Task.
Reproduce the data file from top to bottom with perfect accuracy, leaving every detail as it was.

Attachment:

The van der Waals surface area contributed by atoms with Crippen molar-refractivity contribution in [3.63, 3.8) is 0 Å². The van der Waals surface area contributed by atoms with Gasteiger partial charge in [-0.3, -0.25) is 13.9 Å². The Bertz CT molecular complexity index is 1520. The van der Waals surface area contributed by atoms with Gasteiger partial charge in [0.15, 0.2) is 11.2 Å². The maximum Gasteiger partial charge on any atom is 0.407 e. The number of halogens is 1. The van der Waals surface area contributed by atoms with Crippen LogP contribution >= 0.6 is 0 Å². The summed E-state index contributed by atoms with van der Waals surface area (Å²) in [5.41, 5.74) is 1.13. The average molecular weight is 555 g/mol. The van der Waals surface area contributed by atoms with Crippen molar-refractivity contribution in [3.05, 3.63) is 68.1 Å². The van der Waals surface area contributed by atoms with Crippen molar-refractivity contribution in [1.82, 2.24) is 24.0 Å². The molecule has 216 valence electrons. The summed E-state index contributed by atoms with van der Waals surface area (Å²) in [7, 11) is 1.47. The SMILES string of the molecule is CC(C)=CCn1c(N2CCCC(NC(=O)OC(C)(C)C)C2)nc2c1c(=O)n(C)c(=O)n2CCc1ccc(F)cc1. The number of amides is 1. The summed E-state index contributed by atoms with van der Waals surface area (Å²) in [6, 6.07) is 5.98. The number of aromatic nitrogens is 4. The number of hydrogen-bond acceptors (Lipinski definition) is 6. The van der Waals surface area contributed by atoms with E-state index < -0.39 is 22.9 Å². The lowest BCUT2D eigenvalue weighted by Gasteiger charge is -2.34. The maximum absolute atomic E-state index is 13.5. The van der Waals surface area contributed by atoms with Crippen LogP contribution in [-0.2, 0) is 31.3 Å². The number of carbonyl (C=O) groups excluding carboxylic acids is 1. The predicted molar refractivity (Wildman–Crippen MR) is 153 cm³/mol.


The van der Waals surface area contributed by atoms with Crippen molar-refractivity contribution in [3.63, 3.8) is 0 Å². The van der Waals surface area contributed by atoms with Gasteiger partial charge in [-0.3, -0.25) is 13.9 Å². The Bertz CT molecular complexity index is 1520. The van der Waals surface area contributed by atoms with Gasteiger partial charge in [0.15, 0.2) is 11.2 Å². The maximum Gasteiger partial charge on any atom is 0.407 e. The number of halogens is 1. The van der Waals surface area contributed by atoms with Crippen LogP contribution >= 0.6 is 0 Å². The summed E-state index contributed by atoms with van der Waals surface area (Å²) in [5.41, 5.74) is 1.13. The average molecular weight is 555 g/mol. The van der Waals surface area contributed by atoms with Crippen molar-refractivity contribution in [3.05, 3.63) is 68.1 Å². The van der Waals surface area contributed by atoms with Crippen molar-refractivity contribution in [1.82, 2.24) is 24.0 Å². The molecule has 216 valence electrons. The summed E-state index contributed by atoms with van der Waals surface area (Å²) in [7, 11) is 1.47. The SMILES string of the molecule is CC(C)=CCn1c(N2CCCC(NC(=O)OC(C)(C)C)C2)nc2c1c(=O)n(C)c(=O)n2CCc1ccc(F)cc1. The number of amides is 1. The summed E-state index contributed by atoms with van der Waals surface area (Å²) in [6, 6.07) is 5.98. The number of aromatic nitrogens is 4. The number of hydrogen-bond acceptors (Lipinski definition) is 6. The van der Waals surface area contributed by atoms with E-state index < -0.39 is 22.9 Å². The lowest BCUT2D eigenvalue weighted by Gasteiger charge is -2.34. The maximum absolute atomic E-state index is 13.5. The van der Waals surface area contributed by atoms with Crippen LogP contribution in [-0.2, 0) is 31.3 Å². The number of carbonyl (C=O) groups excluding carboxylic acids is 1. The predicted molar refractivity (Wildman–Crippen MR) is 153 cm³/mol.